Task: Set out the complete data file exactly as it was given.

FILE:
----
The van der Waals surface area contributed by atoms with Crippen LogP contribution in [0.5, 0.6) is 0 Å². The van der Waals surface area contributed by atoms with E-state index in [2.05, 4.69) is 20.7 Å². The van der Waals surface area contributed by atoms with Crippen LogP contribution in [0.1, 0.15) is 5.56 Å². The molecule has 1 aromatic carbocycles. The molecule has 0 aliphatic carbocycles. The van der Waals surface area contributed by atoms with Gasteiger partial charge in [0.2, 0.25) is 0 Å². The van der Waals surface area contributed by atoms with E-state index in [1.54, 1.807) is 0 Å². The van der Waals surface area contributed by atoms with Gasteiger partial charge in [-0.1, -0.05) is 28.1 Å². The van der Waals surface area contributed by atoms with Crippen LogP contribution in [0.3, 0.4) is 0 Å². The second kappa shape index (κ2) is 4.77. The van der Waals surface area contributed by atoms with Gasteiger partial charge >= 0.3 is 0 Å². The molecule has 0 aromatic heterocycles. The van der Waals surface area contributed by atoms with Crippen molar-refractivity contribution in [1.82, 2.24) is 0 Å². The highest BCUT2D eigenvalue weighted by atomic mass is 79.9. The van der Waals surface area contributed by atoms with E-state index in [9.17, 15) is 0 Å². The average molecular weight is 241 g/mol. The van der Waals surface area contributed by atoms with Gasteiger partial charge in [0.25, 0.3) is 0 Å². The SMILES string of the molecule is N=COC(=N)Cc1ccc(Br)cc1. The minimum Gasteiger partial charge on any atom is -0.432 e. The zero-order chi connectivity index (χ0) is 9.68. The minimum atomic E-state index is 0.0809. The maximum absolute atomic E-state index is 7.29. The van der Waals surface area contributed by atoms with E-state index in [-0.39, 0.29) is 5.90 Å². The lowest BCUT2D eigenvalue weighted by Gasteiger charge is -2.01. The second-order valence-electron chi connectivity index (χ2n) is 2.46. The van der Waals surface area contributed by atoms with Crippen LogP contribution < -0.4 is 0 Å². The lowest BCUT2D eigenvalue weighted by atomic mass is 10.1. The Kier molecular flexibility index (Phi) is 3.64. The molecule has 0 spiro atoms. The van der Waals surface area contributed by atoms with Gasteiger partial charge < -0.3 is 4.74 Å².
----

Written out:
The van der Waals surface area contributed by atoms with Crippen LogP contribution in [0.5, 0.6) is 0 Å². The van der Waals surface area contributed by atoms with E-state index in [2.05, 4.69) is 20.7 Å². The van der Waals surface area contributed by atoms with Crippen LogP contribution in [0.1, 0.15) is 5.56 Å². The molecule has 1 aromatic carbocycles. The molecule has 0 aliphatic carbocycles. The van der Waals surface area contributed by atoms with Gasteiger partial charge in [0.2, 0.25) is 0 Å². The van der Waals surface area contributed by atoms with E-state index in [1.54, 1.807) is 0 Å². The van der Waals surface area contributed by atoms with Gasteiger partial charge in [-0.1, -0.05) is 28.1 Å². The van der Waals surface area contributed by atoms with Crippen LogP contribution in [0.3, 0.4) is 0 Å². The second kappa shape index (κ2) is 4.77. The van der Waals surface area contributed by atoms with Gasteiger partial charge >= 0.3 is 0 Å². The molecule has 0 aromatic heterocycles. The van der Waals surface area contributed by atoms with Crippen molar-refractivity contribution in [1.82, 2.24) is 0 Å². The highest BCUT2D eigenvalue weighted by atomic mass is 79.9. The van der Waals surface area contributed by atoms with E-state index in [9.17, 15) is 0 Å². The average molecular weight is 241 g/mol. The van der Waals surface area contributed by atoms with Gasteiger partial charge in [0.25, 0.3) is 0 Å². The SMILES string of the molecule is N=COC(=N)Cc1ccc(Br)cc1. The minimum Gasteiger partial charge on any atom is -0.432 e. The zero-order chi connectivity index (χ0) is 9.68. The minimum atomic E-state index is 0.0809. The maximum absolute atomic E-state index is 7.29. The van der Waals surface area contributed by atoms with E-state index in [-0.39, 0.29) is 5.90 Å². The lowest BCUT2D eigenvalue weighted by Gasteiger charge is -2.01. The second-order valence-electron chi connectivity index (χ2n) is 2.46. The van der Waals surface area contributed by atoms with Crippen LogP contribution < -0.4 is 0 Å². The lowest BCUT2D eigenvalue weighted by atomic mass is 10.1. The Kier molecular flexibility index (Phi) is 3.64. The molecule has 0 spiro atoms. The van der Waals surface area contributed by atoms with Gasteiger partial charge < -0.3 is 4.74 Å².